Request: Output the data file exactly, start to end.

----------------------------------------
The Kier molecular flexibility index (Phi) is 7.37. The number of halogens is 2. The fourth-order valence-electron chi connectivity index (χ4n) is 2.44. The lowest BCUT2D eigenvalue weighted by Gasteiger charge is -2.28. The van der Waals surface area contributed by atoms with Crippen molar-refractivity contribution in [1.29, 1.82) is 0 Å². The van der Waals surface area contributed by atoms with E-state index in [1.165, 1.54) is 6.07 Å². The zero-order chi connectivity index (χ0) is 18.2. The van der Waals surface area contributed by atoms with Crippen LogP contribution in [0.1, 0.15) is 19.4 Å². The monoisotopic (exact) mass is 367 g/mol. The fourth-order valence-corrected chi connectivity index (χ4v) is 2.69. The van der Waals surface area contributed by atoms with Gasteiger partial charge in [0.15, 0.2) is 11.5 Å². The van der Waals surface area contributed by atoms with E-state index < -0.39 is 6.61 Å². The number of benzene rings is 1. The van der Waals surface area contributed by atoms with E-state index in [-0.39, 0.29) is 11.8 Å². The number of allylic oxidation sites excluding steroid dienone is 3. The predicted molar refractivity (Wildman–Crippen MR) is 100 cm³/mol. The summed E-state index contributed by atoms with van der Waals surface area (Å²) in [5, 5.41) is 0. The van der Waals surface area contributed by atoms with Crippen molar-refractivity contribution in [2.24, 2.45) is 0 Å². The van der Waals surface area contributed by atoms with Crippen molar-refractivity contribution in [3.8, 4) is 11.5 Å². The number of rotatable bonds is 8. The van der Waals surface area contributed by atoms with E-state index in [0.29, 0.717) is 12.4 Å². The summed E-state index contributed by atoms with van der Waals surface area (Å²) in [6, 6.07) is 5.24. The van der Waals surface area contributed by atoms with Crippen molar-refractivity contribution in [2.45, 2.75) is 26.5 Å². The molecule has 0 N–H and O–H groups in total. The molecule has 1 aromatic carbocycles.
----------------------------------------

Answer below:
The Kier molecular flexibility index (Phi) is 7.37. The number of halogens is 2. The fourth-order valence-electron chi connectivity index (χ4n) is 2.44. The lowest BCUT2D eigenvalue weighted by Gasteiger charge is -2.28. The van der Waals surface area contributed by atoms with Crippen molar-refractivity contribution in [1.29, 1.82) is 0 Å². The van der Waals surface area contributed by atoms with E-state index in [1.165, 1.54) is 6.07 Å². The zero-order chi connectivity index (χ0) is 18.2. The van der Waals surface area contributed by atoms with Crippen LogP contribution in [0.1, 0.15) is 19.4 Å². The monoisotopic (exact) mass is 367 g/mol. The fourth-order valence-corrected chi connectivity index (χ4v) is 2.69. The van der Waals surface area contributed by atoms with Gasteiger partial charge in [0.15, 0.2) is 11.5 Å². The van der Waals surface area contributed by atoms with E-state index < -0.39 is 6.61 Å². The number of benzene rings is 1. The van der Waals surface area contributed by atoms with E-state index in [-0.39, 0.29) is 11.8 Å². The number of allylic oxidation sites excluding steroid dienone is 3. The predicted molar refractivity (Wildman–Crippen MR) is 100 cm³/mol. The summed E-state index contributed by atoms with van der Waals surface area (Å²) in [5, 5.41) is 0. The van der Waals surface area contributed by atoms with Crippen molar-refractivity contribution in [2.24, 2.45) is 0 Å². The van der Waals surface area contributed by atoms with Crippen molar-refractivity contribution in [3.8, 4) is 11.5 Å². The number of rotatable bonds is 8. The van der Waals surface area contributed by atoms with E-state index in [0.29, 0.717) is 12.4 Å². The summed E-state index contributed by atoms with van der Waals surface area (Å²) in [6, 6.07) is 5.24. The van der Waals surface area contributed by atoms with Crippen molar-refractivity contribution in [2.45, 2.75) is 26.5 Å². The molecule has 0 N–H and O–H groups in total. The molecule has 1 aromatic carbocycles.